Nicotine increases dopamine transporter function in rat striatum through a trafficking-independent mechanism

Lisa S. Middleton, Subbu Apparsundaram, Kelley A. King-Pospisil, Linda P. Dwoskin

Research output: Contribution to journalArticlepeer-review

22 Scopus citations


In previous in vivo voltammetry studies, acute nicotine administration increased striatal dopamine clearance. The current study aimed to determine whether nicotine also increases [3H]dopamine uptake across the time course of the previous voltammetry studies and whether dopamine transporter trafficking to the cell surface mediates the nicotine-induced augmentation of dopamine clearance in striatum. Rats were administered nicotine (0.32 mg/kg, s.c.); striatal synaptosomes were obtained 5, 10, 40 or 60 min later. Nicotine increased (25%) the Vmax of [3H]dopamine uptake at 10 and 40 min. To determine whether the increase in Vmax was due to an increase in dopamine transporter density, [3H]GBR 12935 (1-(2-[bis(4-fluorophenyl)methoxy]ethyl)-4-(3-phenylpropyl)piperazine dihydrochloride) binding was performed using rat striatal membranes; no differences were found between nicotine and saline-control groups at 5, 10 or 40 min post-injection, indicating that nicotine did not increase striatal dopamine transporter density; however, [3H]GBR 12935 binding assays determine both cell surface and intracellular dopamine transporter. Changes in cellular dopamine transporter localization in striatum were determined using biotinylation and subfractionation approaches; no differences between nicotine and saline-control groups were observed at 10 and 40 min post-injection. These results suggest that the nicotine-induced increase in dopamine uptake and clearance in striatum may occur via a trafficking-independent mechanism.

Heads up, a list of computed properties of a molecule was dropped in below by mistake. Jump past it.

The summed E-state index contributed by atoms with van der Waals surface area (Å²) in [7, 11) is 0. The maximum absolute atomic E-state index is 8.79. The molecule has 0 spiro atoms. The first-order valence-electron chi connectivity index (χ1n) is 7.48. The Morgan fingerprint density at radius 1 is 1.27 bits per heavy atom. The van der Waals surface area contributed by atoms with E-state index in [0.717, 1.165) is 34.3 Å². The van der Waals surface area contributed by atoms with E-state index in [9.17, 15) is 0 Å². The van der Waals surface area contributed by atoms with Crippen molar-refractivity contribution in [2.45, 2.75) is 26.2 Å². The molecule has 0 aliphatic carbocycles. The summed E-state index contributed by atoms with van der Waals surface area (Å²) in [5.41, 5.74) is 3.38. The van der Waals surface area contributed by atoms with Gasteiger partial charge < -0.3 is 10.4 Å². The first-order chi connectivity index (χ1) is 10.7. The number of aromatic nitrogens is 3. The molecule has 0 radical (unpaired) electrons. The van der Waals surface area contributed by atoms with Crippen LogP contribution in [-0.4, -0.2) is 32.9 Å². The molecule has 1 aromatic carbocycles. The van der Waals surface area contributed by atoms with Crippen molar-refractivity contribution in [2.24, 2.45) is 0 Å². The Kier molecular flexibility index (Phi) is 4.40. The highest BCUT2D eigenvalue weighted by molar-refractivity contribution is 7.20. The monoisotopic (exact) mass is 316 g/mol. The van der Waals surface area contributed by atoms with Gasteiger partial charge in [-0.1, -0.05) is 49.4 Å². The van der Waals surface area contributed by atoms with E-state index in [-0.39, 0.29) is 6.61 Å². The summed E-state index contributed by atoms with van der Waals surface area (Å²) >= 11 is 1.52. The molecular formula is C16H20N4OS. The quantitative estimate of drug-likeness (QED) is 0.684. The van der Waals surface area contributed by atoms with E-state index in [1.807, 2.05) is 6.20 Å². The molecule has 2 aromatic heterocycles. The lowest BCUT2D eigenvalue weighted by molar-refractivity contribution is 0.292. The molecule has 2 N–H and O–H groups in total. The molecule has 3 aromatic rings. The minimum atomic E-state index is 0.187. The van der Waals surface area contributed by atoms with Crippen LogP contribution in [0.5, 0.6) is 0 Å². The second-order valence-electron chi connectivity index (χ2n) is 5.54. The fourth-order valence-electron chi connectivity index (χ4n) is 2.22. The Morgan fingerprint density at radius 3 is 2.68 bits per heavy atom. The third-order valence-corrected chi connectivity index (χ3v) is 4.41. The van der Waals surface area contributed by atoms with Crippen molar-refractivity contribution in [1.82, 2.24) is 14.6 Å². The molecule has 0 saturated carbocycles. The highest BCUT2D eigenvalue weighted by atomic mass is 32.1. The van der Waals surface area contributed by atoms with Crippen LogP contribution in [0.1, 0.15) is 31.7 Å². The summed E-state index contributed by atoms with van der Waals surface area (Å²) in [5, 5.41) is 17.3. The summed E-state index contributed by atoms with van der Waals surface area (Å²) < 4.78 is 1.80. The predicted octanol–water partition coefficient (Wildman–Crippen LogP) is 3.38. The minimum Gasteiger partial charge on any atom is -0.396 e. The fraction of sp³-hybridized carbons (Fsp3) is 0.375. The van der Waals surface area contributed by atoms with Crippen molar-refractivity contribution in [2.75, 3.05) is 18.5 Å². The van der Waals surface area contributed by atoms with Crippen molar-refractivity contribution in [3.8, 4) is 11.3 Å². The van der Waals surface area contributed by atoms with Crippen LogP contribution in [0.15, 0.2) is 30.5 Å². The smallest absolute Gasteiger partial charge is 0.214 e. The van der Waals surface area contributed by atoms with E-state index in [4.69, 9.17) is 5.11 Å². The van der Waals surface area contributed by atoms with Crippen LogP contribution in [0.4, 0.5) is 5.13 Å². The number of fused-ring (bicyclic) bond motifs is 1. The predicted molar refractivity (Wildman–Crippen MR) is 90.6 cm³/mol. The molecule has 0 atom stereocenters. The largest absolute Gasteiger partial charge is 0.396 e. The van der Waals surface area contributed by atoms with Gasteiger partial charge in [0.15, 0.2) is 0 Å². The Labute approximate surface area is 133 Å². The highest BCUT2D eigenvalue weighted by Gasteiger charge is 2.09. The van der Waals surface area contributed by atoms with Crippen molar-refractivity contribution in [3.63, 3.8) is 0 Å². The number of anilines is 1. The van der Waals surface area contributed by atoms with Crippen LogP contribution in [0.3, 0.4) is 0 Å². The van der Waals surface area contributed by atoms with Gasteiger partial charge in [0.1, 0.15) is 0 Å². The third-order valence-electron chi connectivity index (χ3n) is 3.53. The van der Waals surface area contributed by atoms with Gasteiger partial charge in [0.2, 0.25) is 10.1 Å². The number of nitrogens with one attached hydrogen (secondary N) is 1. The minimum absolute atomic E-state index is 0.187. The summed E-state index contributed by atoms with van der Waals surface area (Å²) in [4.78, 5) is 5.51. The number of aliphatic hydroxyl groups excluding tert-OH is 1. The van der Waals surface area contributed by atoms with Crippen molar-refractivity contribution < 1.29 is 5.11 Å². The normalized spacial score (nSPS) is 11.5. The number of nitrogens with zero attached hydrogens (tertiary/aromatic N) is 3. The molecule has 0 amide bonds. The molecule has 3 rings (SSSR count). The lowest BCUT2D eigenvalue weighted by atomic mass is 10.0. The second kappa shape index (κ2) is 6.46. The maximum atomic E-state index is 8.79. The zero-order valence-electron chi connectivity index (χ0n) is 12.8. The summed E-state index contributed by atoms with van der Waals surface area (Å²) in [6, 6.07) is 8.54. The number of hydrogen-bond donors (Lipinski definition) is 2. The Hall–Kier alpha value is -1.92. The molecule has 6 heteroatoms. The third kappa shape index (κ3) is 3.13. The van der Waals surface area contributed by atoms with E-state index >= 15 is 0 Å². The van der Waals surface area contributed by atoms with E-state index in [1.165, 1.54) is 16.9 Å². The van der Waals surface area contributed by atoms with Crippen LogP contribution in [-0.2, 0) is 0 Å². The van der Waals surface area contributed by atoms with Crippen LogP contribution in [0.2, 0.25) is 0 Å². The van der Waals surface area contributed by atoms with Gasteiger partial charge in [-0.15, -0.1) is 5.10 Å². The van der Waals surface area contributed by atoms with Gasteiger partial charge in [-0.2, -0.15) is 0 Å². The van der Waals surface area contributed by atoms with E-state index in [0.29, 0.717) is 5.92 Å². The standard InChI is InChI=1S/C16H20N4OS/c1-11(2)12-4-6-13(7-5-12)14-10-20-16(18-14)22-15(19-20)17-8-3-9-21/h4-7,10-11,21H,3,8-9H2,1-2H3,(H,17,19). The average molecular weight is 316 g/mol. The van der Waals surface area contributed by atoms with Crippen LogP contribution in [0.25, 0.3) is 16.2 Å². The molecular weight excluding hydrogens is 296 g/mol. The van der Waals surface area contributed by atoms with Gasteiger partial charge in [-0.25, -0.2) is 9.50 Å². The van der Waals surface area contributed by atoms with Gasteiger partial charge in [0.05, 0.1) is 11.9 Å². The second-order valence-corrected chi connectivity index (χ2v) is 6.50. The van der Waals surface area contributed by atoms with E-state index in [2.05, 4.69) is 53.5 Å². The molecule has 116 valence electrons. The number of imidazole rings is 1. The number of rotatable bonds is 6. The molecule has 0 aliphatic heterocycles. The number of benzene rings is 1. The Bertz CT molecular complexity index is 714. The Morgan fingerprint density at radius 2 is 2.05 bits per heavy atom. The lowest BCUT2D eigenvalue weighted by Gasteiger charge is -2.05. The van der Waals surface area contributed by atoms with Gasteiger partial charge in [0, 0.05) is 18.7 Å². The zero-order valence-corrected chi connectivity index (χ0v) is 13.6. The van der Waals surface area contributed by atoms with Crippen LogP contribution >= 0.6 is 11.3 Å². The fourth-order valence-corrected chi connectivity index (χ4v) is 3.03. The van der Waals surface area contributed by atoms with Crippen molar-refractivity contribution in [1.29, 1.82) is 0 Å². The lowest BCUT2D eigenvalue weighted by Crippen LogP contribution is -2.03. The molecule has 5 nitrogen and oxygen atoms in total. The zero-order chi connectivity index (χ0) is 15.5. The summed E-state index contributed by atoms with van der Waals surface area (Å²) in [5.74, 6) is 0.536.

Original languageEnglish
Pages (from-to)128-136
Number of pages9
JournalEuropean Journal of Pharmacology
Issue number2-3
StatePublished - Jan 12 2007

Bibliographical note

Funding Information:
The authors would like to thank Agripina G. Deaciuc and Jackie Huller for their expert technical assistance, and Kathleen Grzech for editing the manuscript. This work was supported by National Institute of Health grants F31DA15292 (LM), R21DA018372 (LD, SA), KO2DA00399 (LD) and a grant from NARSAD (SA).


  • Dopamine transporter
  • Nicotine
  • Trafficking

ASJC Scopus subject areas

  • Pharmacology


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